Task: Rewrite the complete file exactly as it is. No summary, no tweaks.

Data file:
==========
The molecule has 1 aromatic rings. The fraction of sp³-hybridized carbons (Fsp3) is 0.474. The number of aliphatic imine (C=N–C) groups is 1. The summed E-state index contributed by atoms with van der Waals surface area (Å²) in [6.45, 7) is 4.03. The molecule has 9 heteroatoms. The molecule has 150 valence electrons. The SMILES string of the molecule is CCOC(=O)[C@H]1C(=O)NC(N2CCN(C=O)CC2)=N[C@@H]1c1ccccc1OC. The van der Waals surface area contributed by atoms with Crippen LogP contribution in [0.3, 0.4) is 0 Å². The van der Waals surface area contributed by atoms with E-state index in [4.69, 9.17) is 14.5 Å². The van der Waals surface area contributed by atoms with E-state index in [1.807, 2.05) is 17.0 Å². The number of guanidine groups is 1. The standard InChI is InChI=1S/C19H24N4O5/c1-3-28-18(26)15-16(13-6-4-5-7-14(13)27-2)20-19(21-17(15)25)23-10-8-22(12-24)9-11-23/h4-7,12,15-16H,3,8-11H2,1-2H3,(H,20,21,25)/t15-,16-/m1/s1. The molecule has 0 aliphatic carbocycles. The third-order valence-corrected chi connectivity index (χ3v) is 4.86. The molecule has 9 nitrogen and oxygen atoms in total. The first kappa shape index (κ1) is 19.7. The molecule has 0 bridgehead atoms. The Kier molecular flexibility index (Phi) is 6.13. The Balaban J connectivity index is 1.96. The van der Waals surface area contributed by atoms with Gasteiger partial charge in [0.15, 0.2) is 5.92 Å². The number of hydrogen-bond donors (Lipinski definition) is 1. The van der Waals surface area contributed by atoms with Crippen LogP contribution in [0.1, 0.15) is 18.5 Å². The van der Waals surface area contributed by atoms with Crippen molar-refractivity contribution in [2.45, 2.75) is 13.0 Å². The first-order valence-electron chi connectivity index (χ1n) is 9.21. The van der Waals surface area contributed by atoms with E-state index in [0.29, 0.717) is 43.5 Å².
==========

The molecule has 1 aromatic rings. The fraction of sp³-hybridized carbons (Fsp3) is 0.474. The number of aliphatic imine (C=N–C) groups is 1. The summed E-state index contributed by atoms with van der Waals surface area (Å²) in [6.45, 7) is 4.03. The molecule has 9 heteroatoms. The molecule has 150 valence electrons. The SMILES string of the molecule is CCOC(=O)[C@H]1C(=O)NC(N2CCN(C=O)CC2)=N[C@@H]1c1ccccc1OC. The van der Waals surface area contributed by atoms with Crippen LogP contribution in [0.3, 0.4) is 0 Å². The van der Waals surface area contributed by atoms with E-state index in [4.69, 9.17) is 14.5 Å². The van der Waals surface area contributed by atoms with E-state index in [1.807, 2.05) is 17.0 Å². The number of guanidine groups is 1. The standard InChI is InChI=1S/C19H24N4O5/c1-3-28-18(26)15-16(13-6-4-5-7-14(13)27-2)20-19(21-17(15)25)23-10-8-22(12-24)9-11-23/h4-7,12,15-16H,3,8-11H2,1-2H3,(H,20,21,25)/t15-,16-/m1/s1. The molecule has 0 aliphatic carbocycles. The third-order valence-corrected chi connectivity index (χ3v) is 4.86. The molecule has 9 nitrogen and oxygen atoms in total. The first kappa shape index (κ1) is 19.7. The molecule has 0 bridgehead atoms. The Kier molecular flexibility index (Phi) is 6.13. The Balaban J connectivity index is 1.96. The van der Waals surface area contributed by atoms with Gasteiger partial charge in [0.15, 0.2) is 5.92 Å². The number of hydrogen-bond donors (Lipinski definition) is 1. The van der Waals surface area contributed by atoms with Crippen LogP contribution in [0.1, 0.15) is 18.5 Å². The van der Waals surface area contributed by atoms with Crippen molar-refractivity contribution in [2.45, 2.75) is 13.0 Å². The first-order valence-electron chi connectivity index (χ1n) is 9.21. The van der Waals surface area contributed by atoms with E-state index in [0.29, 0.717) is 43.5 Å².